July 9, 2020
Are unions the prime determinants of police behavior?
By (University of Oregon)

To say the obvious, police unions do a lot of awful things, including lobbying for “3 strikes” laws, opposing civilian oversight and body cameras, defending people who shouldn’t be defended, etc.

But it’s a mistake to believe that these things come from police unions, against the wishes of kinder-hearted mayors and governors, or that getting rid of police unions would eliminate a lot of the problems of police brutality. Police are banned from striking, so anything in their contracts is either negotiated with management or decided by a neutral arbitrator.  And while they have some political power, the money of the police union is not enough to elect someone to office, so they don’t control who the mayor or city council is. These things exist primarily because they’re rational for maintaining the social order of our economic system.

As others here have said, the primary function of the police is to protect property rather than people. More specifically, it is to contain and repress the anxiety and anger caused by economic desperation. It is also to clear out low-income areas for gentrification, and broadly to police the borders between higher-income and poor parts of town. As the economy gets more unequal and a growing proportion of people fall into increasingly desperate economic straits, more and/or more aggressive policing is needed to accomplish this goal. There are definitely things that bad police unions add to the equation that are terrible and should be undone. But it’s important to understand what is ultimately driving the hyper-policing we’re seeing.

Understanding this also means looking at police violence not as the result of individual or cultural racism that needs to be undone by education or deep introspection, but as a product of the economic order we’re living in. So, for instance, someone working in the real estate industry can either think “those cops are racist assholes, but I’m committed to anti-racist education” or can think “when I help ‘turn around’ ‘up-and-coming’ neighborhoods, my work is helping create the need for police violence.”

One way to think about the power of police unions is to imagine a counter-factual. Suppose, somehow, there was a very progressive police union in some big city, and in their contract negotiations they proposed that their work should be based on protecting people regardless of income, which would mean they would spend a lot of time making sure that housing projects and trailer parks are safe for the people who live there, and would pull a lot of resources out of downtown and rich neighborhoods. Does anyone believe that police unions have the power to force a contract like this, one that runs against the logic of economic power?

Beyond hypothetical counterfactuals, one can just look at the numbers. There are five states where it is illegal for police to engage in collective bargaining—Virginia, Tennessee, North Carolina, South Carolina, and Georgia. But these states are no better than anyplace else in terms of police repression, brutality and murders. In 2013-2019, police in Tennessee killed 4 people for every 100,000 in the general population, and 5.5 per every 100,000 among black people. By comparison, here are the rates for general population and black people in some states with pretty strong collective bargaining: NY 1.1/3.3; Michigan 1.7/4.2; Connecticut 1.4/2.7. In 2014-2018, Memphis saw a 500% increase in police killings, and Charlotte saw a 400% increase; by comparison, Columbus Ohio was 160%; and Annaheim, Denver, and Portland—all collective bargaining states—saw an increase of about 100%. So there is no correlation between the presence of police unions and the incidence of police brutality. Police brutality exists primarily because it is functional for the dominant economic and political class.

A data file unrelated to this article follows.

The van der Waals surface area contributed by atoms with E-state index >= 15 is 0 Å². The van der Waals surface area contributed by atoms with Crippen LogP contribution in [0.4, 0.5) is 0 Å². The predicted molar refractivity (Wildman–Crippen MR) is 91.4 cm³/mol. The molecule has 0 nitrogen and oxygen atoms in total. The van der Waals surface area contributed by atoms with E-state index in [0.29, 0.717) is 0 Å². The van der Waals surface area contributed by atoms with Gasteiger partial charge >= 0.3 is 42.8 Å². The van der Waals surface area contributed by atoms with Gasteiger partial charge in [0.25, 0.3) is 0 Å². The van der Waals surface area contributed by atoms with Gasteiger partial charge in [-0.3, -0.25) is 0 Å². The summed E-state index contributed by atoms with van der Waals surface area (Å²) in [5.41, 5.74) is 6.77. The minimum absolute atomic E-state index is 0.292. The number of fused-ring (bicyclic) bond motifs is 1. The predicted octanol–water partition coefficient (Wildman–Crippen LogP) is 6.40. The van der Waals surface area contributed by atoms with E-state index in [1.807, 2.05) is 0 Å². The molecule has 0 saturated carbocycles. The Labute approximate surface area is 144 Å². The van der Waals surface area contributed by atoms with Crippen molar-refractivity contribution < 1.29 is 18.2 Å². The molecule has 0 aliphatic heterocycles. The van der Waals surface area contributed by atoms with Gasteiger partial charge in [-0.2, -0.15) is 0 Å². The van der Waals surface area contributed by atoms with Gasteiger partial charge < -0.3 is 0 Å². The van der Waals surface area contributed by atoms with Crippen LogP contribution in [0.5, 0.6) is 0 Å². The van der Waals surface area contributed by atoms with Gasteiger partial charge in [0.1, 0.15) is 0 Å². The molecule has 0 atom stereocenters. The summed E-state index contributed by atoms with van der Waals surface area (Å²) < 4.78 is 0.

Finally, it’s important to note that, while I would be fine with the AFL-CIO kicking the police unions out, a lot of what’s being said on the left now echoes the lines from the right, such as this piece from the umbrella corporate lobby, the American Legislative Exchange Council, which quotes MLK, says government is the source of racism, points to charter schools as a positive example of combatting racism through privatization, and calls for reining in or abolishing police unions. Here the people who oppose minimum wage, sick leave, Medicaid expansion, public transportation, or the right to sue over race or sex discrimination on the job now appear as the champions of the victims of police brutality, in rallying everyone against police unions. Of course the fact that one’s beliefs may be echoed by those on the right for nefarious reasons doesn’t mean they’re wrong—but it’s a cautionary note to think about where we’re putting our political energy in addressing racist police violence.

About the Author

Gordon Lafer is a professor at the University of Oregon's Labor Education and Research Center, and a Research Associate with the Economic Policy Institute. He has worked with a a wide range of labor unions including academics, hotel workers, construction, farm workers and more, tho never with police unions.


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